So it's near the end of his time in office and President Barack Obama decides to put forever-threatened Israel at more of a disadvantage in maintaining its survival. Interestingly, the move could also weaken a United Nations that indeed needs weakening, but that was hardly the president's intent.
That said, what was his intent, anyway?
An answer of sorts came last week from Secretary of State John Kerry, stern of face, sour of disposition, spouting words like cannon balls, when he gave a speech lasting an hour and 10 minutes at the State Department.
He defended a vote of the U.N. Security Council to stop expansion of Israeli settlements in the West Bank and East Jerusalem. The land belonged to Palestine, he said. The only way to get peace between Israel and Palestine was a two-state solution, namely for Israel to quit occupying the land.
Thus it was, he said, that the United States did not veto a U.N. resolution declaring Israel's actions illegal, thereby likely prompting more sanctions by other countries and lessening one of the few negotiating positions the Israelis had. But then Israeli Prime Minister Benjamin Netanyahu gave a speech, roughly an hour shorter than Kerry's and 100 percent more persuasive.
He noted the Palestinian Authority's wishes went beyond wanting just that land as its own. It wanted the eradication of the Jewish state. Terrorists, bombs and missiles were among its way of saying so. For eight years, the Palestinian leader had refused to negotiate at all. Netanyahu had made hundreds of calls to him without getting return calls and, by the way, there had been some serious offerings in the past.
Israel, of course, is a mere speck in the Arab Middle East, much of which has had Israel's demolition in mind since the country began its modern-age existence in 1948. One war followed another, and one of them was in 1967, when Syria, Egypt and Jordan plotted Israel's demise. Israel won, and that's when it took the West Bank, which then belonged to Jordan.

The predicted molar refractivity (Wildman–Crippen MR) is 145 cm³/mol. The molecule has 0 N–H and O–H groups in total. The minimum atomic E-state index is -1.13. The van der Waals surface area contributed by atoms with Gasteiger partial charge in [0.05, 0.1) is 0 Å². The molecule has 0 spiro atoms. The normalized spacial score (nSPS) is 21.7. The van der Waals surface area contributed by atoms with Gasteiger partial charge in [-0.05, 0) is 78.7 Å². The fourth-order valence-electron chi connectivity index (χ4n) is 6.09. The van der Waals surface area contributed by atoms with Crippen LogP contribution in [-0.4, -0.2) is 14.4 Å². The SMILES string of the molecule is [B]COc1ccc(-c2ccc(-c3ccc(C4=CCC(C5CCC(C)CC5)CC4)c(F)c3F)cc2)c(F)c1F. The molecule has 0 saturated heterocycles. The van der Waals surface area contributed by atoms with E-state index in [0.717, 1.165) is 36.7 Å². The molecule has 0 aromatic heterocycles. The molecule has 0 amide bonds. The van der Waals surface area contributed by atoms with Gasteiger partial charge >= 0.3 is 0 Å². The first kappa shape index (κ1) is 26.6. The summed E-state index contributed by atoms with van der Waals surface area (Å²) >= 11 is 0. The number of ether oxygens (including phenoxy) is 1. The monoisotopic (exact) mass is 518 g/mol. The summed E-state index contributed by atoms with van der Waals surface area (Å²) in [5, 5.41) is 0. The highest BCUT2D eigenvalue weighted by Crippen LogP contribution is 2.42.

Some of that land had an Israel connection going back thousands of years, namely Jerusalem and its sacred sites. It also needed to hang onto this disputed territory for its own security's sake until it could be sure Palestine would really embrace peace. Even then, it would keep some of it. The Israelis kept control militarily, and life for the Arabs there has not been free or good. The Palestinian government has barely functioned and its economy is a flop.
So, yes, the situation has been horrible for the Palestinians for decades even though there were ways out. The situation has also been horrible for Israel because, without certain ironclad understandings, its future would be in additional jeopardy. Palestine should come through with those understandings. Consider, however, that Palestine pays monthly salaries to Palestinians who murder Israelis and guess how likely reaching an understanding will be.
As for the U.N., remember how ridden it is with corrupt dictators, how much of it is outright disgusted with Western values and how little attention it has paid to other nations committing gross cruelties almost as a matter habit.
There's congressional talk now about stripping away America's financial contributions, at least until the U.N. backs up on Israel. Some are even wondering if it does not do more harm than good and should go away.
Obama, frustrated that Netanyahu did not want to put Israel at risk for the sake of his own naivete, has disgraced himself with one more last stand that should not have happened. But turn to John Bolton, former U.N. ambassador under President George W. Bush and an advisor to Donald Trump, and we come to a solution. He has suggested giving the land back to Jordan, now an Israeli ally and a country that could govern without conflict and with benefit for all.